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Henry Wager Halleck
by John T. Marck



This article sponsored by:

Henry Wager Halleck

Halleck was born in Westernville, New York on January 16, 1815 and turned out to be one of the Union's most accomplished generals. Graduating third in his class at West Point in 1839, he was very proficient in military principles. In the field Halleck was cautious, yet spent much of his time at headquarters because of his arrogant manner. It was interesting how Halleck was viewed by others. General Grant thought that he was extremely intelligent, and General Sherman hailed him for his accomplishments, yet others saw him as cold and calculating, almost no good at all.

Before the Civil War began, Halleck experienced an outstanding career as a soldier, teacher, writer, and lawyer. An instructor at West Point, he soon became an accomplished expert in military fortifications. Additionally, he wrote and had published several books on both military and legal topics, as well as fought in Mexico. Furthermore, he served as secretary of state of California, and was one of the prominent attorneys during the gold-rush in San Francisco.

When the Civil War began in 1861, Halleck still had the love for the military in his blood. In August 1861, he accepted a commission as a major general in the Union army. Three months later, in November, he succeeded Major General John Fremont as the commander of the Department of the Missouri, headquartered at St. Louis. Previously a derelict command, Halleck restored discipline and decorum in the ranks. In the process, he earned the nickname of "Old Brains." In many battle victories of General Grant and Major Generals Samuel R. Curtis and Don Carlos Buell, it was Halleck who received and deserved the ultimate credit.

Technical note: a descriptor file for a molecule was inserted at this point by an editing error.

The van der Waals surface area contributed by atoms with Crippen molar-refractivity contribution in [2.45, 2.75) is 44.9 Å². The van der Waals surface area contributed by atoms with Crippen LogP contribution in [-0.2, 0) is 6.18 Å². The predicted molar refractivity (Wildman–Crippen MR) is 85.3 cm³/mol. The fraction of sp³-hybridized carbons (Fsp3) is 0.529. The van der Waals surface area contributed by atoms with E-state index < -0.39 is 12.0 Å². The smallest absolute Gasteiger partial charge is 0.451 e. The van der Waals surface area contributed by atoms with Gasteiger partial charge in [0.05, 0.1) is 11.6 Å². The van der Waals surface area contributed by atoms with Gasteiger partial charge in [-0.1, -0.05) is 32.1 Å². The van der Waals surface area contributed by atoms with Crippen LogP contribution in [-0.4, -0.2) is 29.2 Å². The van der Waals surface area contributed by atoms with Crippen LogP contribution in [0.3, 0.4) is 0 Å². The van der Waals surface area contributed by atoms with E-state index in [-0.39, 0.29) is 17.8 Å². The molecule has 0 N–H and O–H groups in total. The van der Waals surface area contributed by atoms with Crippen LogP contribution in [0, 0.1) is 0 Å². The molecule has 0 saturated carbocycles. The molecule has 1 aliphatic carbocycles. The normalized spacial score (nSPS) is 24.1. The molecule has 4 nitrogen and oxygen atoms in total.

In July 1862, Halleck was named Abraham Lincoln's general-in-chief. Although he had a knack for administrative duties, he lacked in the area of field affairs, and this, combined with his pompous personality made him more enemies than friends. When Grant was named general-in-chief of all the Union armies in March 1864, Halleck assumed the position of chief of staff and remained so until war's end.

Following General Lee's surrender, Halleck assumed command of the Military Division of the James, and in August 1865, was assigned to the Division of the Pacific. In 1869 he was transferred to the Division of the South.

Henry Halleck died in Louisville, Kentucky on January 9, 1872.

Copyrightę John T. Marck. All Rights Reserved. This article and their accompanying pictures, photographs, and line art, may not be resold, reprinted, or redistributed for compensation of any kind without prior written permission from the author.